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I don't know how to print a variable inside a string of a string.

I first started off without a variable like this and it worked perfectly:

#!/bin/bash

ssh 1.1.1.1 $'sudo -H -u apache bash -c \'cd ~/html; echo development > stuff.text\''

When I login to my server at 1.1.1.1, I can see that the file stuff.text has the word development. Perfect.

Then I made this bash script:

#!/bin/bash

BRANCH=development
ssh 1.1.1.1 $'sudo -H -u apache bash -c \'cd ~/html; echo ${BRANCH} > stuff.text\''

But running this bash script causes an empty stuff.text file. I also tried each of these commands, but they all gave syntax/parse errors:

ssh 1.1.1.1 $`sudo -H -u apache bash -c 'cd ~/html; echo ${BRANCH} > stuff.text'`
ssh 1.1.1.1 ${`sudo -H -u apache bash -c 'cd ~/html; echo ${BRANCH} > stuff.text'`}
ssh 1.1.1.1 ${sudo -H -u apache bash -c 'cd ~/html; echo ${BRANCH} > stuff.text'}
ssh 1.1.1.1 ${"sudo -H -u apache bash -c 'cd ~/html; echo ${BRANCH} > stuff.text'"}

How do I write a variable inside the string of another string?

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  • Does this answer your question? $VAR vs ${VAR} and to quote or not to quote
    – roaima
    May 13 at 12:28
  • The notation you are using doesn't make sense. What exactly are you saying that your first command did? What do you think this is doing: ssh 1.1.1.1 $'sudo -H -u apache bash -c \'cd ~/html; echo development > stuff.text\''? You cannot escape single quotes, this is just a very complex notation to do something actually quite simple. Please edit your question and explain what you are trying to do.
    – terdon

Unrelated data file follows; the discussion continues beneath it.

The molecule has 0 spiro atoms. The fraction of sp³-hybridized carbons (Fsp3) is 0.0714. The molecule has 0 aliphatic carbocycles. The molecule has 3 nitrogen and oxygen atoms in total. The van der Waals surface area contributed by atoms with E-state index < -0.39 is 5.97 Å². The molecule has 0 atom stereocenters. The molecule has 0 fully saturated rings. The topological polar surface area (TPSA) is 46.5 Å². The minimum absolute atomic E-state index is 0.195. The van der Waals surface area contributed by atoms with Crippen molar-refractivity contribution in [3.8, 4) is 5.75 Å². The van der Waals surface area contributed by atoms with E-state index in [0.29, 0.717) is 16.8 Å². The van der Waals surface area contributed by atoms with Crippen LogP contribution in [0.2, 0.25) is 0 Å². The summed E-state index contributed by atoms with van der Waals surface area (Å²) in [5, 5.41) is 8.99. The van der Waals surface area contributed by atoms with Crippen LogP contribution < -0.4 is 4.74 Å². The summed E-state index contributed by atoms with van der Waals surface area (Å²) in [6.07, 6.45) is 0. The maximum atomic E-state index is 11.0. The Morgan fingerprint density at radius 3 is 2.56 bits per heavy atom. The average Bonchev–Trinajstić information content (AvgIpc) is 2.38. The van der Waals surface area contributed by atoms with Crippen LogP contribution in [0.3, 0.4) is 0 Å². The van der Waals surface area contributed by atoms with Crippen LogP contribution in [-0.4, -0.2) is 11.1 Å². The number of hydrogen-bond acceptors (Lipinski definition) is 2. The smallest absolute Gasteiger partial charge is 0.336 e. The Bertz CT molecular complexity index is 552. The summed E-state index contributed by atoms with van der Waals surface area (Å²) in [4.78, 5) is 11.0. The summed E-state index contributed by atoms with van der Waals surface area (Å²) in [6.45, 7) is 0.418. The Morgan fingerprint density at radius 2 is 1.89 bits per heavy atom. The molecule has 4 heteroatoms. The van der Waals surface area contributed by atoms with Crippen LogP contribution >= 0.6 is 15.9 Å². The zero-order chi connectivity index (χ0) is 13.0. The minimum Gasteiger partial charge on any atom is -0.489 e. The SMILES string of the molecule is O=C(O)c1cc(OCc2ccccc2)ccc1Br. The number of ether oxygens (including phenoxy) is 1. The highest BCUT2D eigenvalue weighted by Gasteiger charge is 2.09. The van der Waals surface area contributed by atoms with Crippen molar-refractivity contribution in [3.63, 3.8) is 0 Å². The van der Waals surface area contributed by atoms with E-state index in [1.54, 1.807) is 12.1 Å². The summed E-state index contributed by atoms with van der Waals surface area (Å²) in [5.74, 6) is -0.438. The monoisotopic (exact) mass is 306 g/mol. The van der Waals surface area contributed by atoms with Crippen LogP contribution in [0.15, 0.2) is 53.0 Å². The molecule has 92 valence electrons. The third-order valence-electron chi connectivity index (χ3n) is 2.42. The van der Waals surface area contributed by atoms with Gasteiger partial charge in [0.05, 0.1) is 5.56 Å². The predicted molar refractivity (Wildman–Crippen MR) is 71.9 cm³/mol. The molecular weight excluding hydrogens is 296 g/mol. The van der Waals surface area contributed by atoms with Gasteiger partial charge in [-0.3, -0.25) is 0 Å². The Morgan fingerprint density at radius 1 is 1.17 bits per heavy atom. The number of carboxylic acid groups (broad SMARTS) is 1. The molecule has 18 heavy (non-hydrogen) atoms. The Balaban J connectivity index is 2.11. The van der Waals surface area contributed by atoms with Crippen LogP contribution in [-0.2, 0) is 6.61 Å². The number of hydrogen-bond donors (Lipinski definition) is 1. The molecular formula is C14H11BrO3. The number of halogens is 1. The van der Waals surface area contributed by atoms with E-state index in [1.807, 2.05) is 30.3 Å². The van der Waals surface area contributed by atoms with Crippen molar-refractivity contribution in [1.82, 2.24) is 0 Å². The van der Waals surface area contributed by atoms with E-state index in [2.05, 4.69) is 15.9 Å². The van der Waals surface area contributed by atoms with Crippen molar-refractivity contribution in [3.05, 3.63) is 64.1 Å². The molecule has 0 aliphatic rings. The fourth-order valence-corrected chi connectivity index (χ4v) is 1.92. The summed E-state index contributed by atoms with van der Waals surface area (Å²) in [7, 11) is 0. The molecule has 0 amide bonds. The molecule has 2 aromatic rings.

May 13 at 12:42
  • 1
    @terdon, you can't escape single quotes within plain '...', but you can within a $'...'. Of course the syntax highlighting doesn't know it here.
    – ilkkachu
    May 13 at 12:53
  • @ilkkachu thanks! I had never seen a shell context that allowed escaping single quotes like that before. Of course, the OP has no reason to use $'...' at all, but that's a different issue.
    – terdon
    May 13 at 12:59
  • Instead of just throwing a bunch of syntax at the wall, I'd encourage you to read about bash quoting: 3.1.2 Quoting May 13 at 13:17
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You are using a needlessly complicated notation. The $ isn't needed at all here, ssh takes a string that is executed as a command on the remote server. You also don't need to cd anywhere. Try this:

#!/bin/bash

## avoid CAPS for shell variable names.
branch=development

ssh 1.1.1.1 "sudo -H -u apache bash -c 'echo $branch > ~/html/stuff.text'"
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After a bunch of trial an error, I found that this worked:

#!/bin/bash

BRANCH=development
ssh 1.1.1.1 $"sudo -H -u apache bash -c 'cd ~/html; echo ${BRANCH} > stuff.text'"

Now i can see the word development in the file ~/html/stuff.text

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